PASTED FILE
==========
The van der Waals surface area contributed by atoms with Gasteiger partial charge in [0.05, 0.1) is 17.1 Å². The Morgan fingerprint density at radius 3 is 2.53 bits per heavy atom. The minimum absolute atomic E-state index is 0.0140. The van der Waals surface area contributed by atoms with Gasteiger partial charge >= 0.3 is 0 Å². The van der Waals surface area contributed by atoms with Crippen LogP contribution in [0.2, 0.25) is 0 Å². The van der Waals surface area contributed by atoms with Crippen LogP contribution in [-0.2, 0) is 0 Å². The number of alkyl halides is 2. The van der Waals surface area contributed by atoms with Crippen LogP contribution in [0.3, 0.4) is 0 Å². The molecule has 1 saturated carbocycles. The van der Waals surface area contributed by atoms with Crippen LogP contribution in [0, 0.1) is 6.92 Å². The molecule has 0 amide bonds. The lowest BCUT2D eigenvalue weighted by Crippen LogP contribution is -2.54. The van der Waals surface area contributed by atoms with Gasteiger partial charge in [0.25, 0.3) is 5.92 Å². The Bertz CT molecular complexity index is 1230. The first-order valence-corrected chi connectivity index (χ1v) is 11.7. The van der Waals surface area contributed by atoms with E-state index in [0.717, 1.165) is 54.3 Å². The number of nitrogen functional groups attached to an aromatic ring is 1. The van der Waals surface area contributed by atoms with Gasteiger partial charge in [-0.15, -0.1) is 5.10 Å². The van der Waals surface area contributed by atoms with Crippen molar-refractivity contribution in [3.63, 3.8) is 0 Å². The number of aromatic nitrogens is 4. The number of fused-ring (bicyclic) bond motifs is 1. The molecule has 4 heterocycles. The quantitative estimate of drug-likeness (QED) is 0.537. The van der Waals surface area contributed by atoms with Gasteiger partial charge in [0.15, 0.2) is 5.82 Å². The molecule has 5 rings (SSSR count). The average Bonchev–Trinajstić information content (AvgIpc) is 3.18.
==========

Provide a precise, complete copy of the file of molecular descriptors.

The van der Waals surface area contributed by atoms with Gasteiger partial charge in [0.05, 0.1) is 17.1 Å². The Morgan fingerprint density at radius 3 is 2.53 bits per heavy atom. The minimum absolute atomic E-state index is 0.0140. The van der Waals surface area contributed by atoms with Gasteiger partial charge >= 0.3 is 0 Å². The van der Waals surface area contributed by atoms with Crippen LogP contribution in [0.2, 0.25) is 0 Å². The van der Waals surface area contributed by atoms with Crippen LogP contribution in [-0.2, 0) is 0 Å². The number of alkyl halides is 2. The van der Waals surface area contributed by atoms with Crippen LogP contribution in [0.3, 0.4) is 0 Å². The molecule has 1 saturated carbocycles. The van der Waals surface area contributed by atoms with Crippen LogP contribution in [0, 0.1) is 6.92 Å². The molecule has 0 amide bonds. The lowest BCUT2D eigenvalue weighted by Crippen LogP contribution is -2.54. The van der Waals surface area contributed by atoms with Gasteiger partial charge in [0.25, 0.3) is 5.92 Å². The Bertz CT molecular complexity index is 1230. The first-order valence-corrected chi connectivity index (χ1v) is 11.7. The van der Waals surface area contributed by atoms with E-state index in [0.717, 1.165) is 54.3 Å². The number of nitrogen functional groups attached to an aromatic ring is 1. The van der Waals surface area contributed by atoms with Gasteiger partial charge in [-0.15, -0.1) is 5.10 Å². The van der Waals surface area contributed by atoms with Crippen molar-refractivity contribution in [3.63, 3.8) is 0 Å². The number of aromatic nitrogens is 4. The number of fused-ring (bicyclic) bond motifs is 1. The molecule has 4 heterocycles. The quantitative estimate of drug-likeness (QED) is 0.537. The van der Waals surface area contributed by atoms with Gasteiger partial charge in [0.15, 0.2) is 5.82 Å². The molecule has 5 rings (SSSR count). The average Bonchev–Trinajstić information content (AvgIpc) is 3.18.